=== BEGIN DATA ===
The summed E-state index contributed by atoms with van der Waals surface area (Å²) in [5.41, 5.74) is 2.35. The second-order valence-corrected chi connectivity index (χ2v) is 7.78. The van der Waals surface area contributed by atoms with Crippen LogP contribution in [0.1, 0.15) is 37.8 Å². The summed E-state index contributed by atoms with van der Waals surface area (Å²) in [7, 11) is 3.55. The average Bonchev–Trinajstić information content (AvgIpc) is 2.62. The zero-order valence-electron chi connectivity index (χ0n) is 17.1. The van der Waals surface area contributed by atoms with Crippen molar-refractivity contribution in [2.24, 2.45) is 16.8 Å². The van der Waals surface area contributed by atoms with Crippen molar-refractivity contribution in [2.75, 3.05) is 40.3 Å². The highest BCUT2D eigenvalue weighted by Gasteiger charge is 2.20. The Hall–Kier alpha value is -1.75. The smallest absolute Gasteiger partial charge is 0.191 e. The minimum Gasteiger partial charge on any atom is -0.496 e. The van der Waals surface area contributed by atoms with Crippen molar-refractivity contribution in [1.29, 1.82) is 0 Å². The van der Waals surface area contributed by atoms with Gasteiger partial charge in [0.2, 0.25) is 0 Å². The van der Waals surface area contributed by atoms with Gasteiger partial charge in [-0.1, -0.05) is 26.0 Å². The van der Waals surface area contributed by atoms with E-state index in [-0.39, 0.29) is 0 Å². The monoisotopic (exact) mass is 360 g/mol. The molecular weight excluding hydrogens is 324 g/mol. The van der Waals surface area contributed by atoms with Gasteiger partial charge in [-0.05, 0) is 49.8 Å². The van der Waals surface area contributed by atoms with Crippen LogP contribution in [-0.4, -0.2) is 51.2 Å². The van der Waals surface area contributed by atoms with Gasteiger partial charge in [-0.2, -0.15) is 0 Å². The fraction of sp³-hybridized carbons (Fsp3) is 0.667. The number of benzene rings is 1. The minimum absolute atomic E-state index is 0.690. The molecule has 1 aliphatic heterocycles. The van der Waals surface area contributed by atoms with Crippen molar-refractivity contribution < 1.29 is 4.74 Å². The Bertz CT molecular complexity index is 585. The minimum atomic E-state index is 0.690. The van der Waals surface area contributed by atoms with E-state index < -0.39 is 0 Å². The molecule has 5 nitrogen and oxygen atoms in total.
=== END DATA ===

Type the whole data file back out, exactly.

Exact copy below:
The summed E-state index contributed by atoms with van der Waals surface area (Å²) in [5.41, 5.74) is 2.35. The second-order valence-corrected chi connectivity index (χ2v) is 7.78. The van der Waals surface area contributed by atoms with Crippen LogP contribution in [0.1, 0.15) is 37.8 Å². The summed E-state index contributed by atoms with van der Waals surface area (Å²) in [7, 11) is 3.55. The average Bonchev–Trinajstić information content (AvgIpc) is 2.62. The zero-order valence-electron chi connectivity index (χ0n) is 17.1. The van der Waals surface area contributed by atoms with Crippen molar-refractivity contribution in [2.24, 2.45) is 16.8 Å². The van der Waals surface area contributed by atoms with Crippen molar-refractivity contribution in [2.75, 3.05) is 40.3 Å². The highest BCUT2D eigenvalue weighted by Gasteiger charge is 2.20. The Hall–Kier alpha value is -1.75. The smallest absolute Gasteiger partial charge is 0.191 e. The minimum Gasteiger partial charge on any atom is -0.496 e. The van der Waals surface area contributed by atoms with Crippen molar-refractivity contribution in [1.29, 1.82) is 0 Å². The van der Waals surface area contributed by atoms with Gasteiger partial charge in [0.2, 0.25) is 0 Å². The van der Waals surface area contributed by atoms with Gasteiger partial charge in [-0.1, -0.05) is 26.0 Å². The van der Waals surface area contributed by atoms with E-state index in [-0.39, 0.29) is 0 Å². The monoisotopic (exact) mass is 360 g/mol. The molecular weight excluding hydrogens is 324 g/mol. The van der Waals surface area contributed by atoms with Gasteiger partial charge in [-0.05, 0) is 49.8 Å². The van der Waals surface area contributed by atoms with Crippen LogP contribution in [-0.4, -0.2) is 51.2 Å². The van der Waals surface area contributed by atoms with Gasteiger partial charge in [-0.2, -0.15) is 0 Å². The fraction of sp³-hybridized carbons (Fsp3) is 0.667. The number of benzene rings is 1. The minimum absolute atomic E-state index is 0.690. The molecule has 1 aliphatic heterocycles. The van der Waals surface area contributed by atoms with Crippen molar-refractivity contribution < 1.29 is 4.74 Å². The Bertz CT molecular complexity index is 585. The minimum atomic E-state index is 0.690. The van der Waals surface area contributed by atoms with E-state index < -0.39 is 0 Å². The molecule has 5 nitrogen and oxygen atoms in total.